#5 PKDfan

PKDfan

    Messenger

  • -----
  • Posts: 471
  • Joined: 03 May 2019
  • Loc: Edmonton

Posted 24 September 2021 - 11:52 PM

Seeing maxes out at way less than 200× for me usually so on only a few glorious nights got my Sky-Watcher 4" F/9 scope to very high powers above that.
I got to a .37mm exit pupil(270×) on the last Mars opposition.
The image was very bright and essentially perfect, when perfect seeing materialized, so I imagine if I could have doubled that power then that would have been the upper limit.

This scope has a superlative figure!

It has been so addicting a view that I will setup in very marginal conditions just to look through the thing!



Clear skies & Good seeing

Edited by PKDfan, 25 September 2021 - 12:01 AM.

  • Astrojensen and therealdmt like this

#6 Astro-Master

Astro-Master

    Apollo

  • *****
  • Posts: 1,342
  • Joined: 09 May 2016
  • Loc: San Diego County,Ca.

Posted 25 September 2021 - 01:39 AM

I have a Stellarvue 105mm f/7 triplet with a Feather-touch focuser, and live 13 miles from the Pacific Ocean on a 450 foot hilltop.  The seeing gets good, to very good quite often, and when the marine layer comes in slowly, the seeing can get excellent.

 

On a good night, Jupiter, and Saturn at 250x to 300x is possible, on an average night 185x to 210x is the norm.  I use a TV 3-6 Zoom and my Celestron Ultima SV barlow with the zoom on double stars and the Moon on the better nights.

 

I've split close doubles at 375x to 420x with beautiful star images, and close up views of the craters and mountains on the Moon are amazing on the better nights.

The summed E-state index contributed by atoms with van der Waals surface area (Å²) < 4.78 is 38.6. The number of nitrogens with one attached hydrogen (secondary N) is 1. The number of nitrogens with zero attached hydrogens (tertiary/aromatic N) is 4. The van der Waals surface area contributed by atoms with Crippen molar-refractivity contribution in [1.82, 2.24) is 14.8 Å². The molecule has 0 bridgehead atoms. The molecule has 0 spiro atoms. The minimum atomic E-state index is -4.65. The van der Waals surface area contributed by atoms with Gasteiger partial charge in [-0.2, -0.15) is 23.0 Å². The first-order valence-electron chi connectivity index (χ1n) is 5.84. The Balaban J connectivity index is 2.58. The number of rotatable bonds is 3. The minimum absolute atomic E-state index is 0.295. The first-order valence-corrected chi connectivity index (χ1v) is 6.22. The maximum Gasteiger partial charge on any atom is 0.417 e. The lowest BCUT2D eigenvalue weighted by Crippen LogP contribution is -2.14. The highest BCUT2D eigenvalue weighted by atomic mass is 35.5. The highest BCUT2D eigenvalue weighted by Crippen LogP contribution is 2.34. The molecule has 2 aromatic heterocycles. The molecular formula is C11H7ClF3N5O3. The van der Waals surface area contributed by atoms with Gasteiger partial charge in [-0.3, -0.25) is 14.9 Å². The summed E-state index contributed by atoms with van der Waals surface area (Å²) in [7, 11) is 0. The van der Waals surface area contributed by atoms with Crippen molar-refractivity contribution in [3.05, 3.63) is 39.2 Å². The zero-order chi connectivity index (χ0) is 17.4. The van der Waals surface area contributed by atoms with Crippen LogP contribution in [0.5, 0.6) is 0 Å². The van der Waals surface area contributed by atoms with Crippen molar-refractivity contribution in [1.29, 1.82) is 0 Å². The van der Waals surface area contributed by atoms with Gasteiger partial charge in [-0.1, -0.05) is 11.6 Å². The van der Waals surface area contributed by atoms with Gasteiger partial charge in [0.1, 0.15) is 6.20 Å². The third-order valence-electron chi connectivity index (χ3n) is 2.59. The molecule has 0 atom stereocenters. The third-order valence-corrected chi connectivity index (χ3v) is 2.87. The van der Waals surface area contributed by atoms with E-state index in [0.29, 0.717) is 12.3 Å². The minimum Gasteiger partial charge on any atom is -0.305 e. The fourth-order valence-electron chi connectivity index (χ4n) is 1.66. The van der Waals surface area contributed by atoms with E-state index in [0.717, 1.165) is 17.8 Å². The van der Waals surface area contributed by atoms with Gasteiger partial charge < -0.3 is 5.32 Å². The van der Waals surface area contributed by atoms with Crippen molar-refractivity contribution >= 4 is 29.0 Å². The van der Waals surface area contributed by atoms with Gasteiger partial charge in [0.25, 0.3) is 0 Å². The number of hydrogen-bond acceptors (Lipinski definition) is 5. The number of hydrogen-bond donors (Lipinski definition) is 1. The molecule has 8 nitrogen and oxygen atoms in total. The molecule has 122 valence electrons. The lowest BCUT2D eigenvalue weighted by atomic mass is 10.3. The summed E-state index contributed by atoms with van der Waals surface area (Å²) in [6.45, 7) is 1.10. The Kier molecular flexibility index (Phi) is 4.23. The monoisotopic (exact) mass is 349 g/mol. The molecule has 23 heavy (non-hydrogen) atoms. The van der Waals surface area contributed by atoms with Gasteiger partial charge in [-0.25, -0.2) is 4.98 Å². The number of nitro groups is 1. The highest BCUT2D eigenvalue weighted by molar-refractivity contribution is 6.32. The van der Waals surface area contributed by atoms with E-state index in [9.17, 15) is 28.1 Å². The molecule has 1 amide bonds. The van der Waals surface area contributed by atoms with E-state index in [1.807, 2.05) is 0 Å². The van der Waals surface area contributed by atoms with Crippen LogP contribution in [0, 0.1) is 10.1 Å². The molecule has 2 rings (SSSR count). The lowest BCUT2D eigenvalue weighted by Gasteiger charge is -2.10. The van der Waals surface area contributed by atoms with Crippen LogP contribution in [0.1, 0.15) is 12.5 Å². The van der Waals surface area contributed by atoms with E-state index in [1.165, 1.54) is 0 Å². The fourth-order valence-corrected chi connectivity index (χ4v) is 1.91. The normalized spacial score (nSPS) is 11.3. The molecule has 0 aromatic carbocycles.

On the average nights, 185x to 250x is about it on double stars, and the Moon.  The 105mm has been my first refractor, so far, and is such a joy to set up and use, I just love the perfect star images, and it has never needed collimation, its a keeper for life for sure.


  • Ballyhoo and Bomber Bob like this

#7 Ballyhoo

Ballyhoo

    Fly Me to the Moon

  • *****
  • Posts: 6,818
  • Joined: 22 Jul 2011
  • Loc: San Diego

Posted 25 September 2021 - 03:03 AM

My 6" Explore Scientific CF is a new member to my family and does  hold up well @ 300 power which is what one might expect.  An absolutely amazing planetary and lunar instrument.   Just dabbling in some lunar imaging with the moon low in the sky.

Attached Thumbnails

  • red moon.jpg

  • paul hart, niteskystargazer and Bomber Bob like this

#8 RadioAstronomer

RadioAstronomer

    Ranger 4

  • *****
  • Posts: 358
  • Joined: 13 Jun 2018
  • Loc: Tucson, AZ

Posted 25 September 2021 - 03:15 AM

For me any telescope with diffraction limited optics maxes out around the 1mm exit pupil range. I find that I don't see additional planetary detail if I go under 1mm EP. Double stars is a different story. Sirius comes to mind. I can get a better view of Sirius B if I go under 1mm exit pupil. 

 


  • Rutilus likes this

#9 Jon Isaacs

Jon Isaacs

    ISS

  • *****
  • Posts: 95,040
  • Joined: 16 Jun 2004
  • Loc: San Diego and Boulevard, CA

Posted 25 September 2021 - 06:29 AM

I've been observing for over 40 years, almost all of it with refractors. The lions share has been with a TV102 and now I've had an NP101 for several years.

 

I've read Ed Ting reviews of really good refractors similar to the TV102 and NP101 getting up to really high magnifications and after some pretty good seeing earlier this week I've decided I can get ~300X with my NP101 but the view in my opinion breaks down above that and I'm not certain it was the scope but I'm wondering what others have experienced. The eyepieces were Nagler 5mm and 3.5mm, both with the same 2X power mate.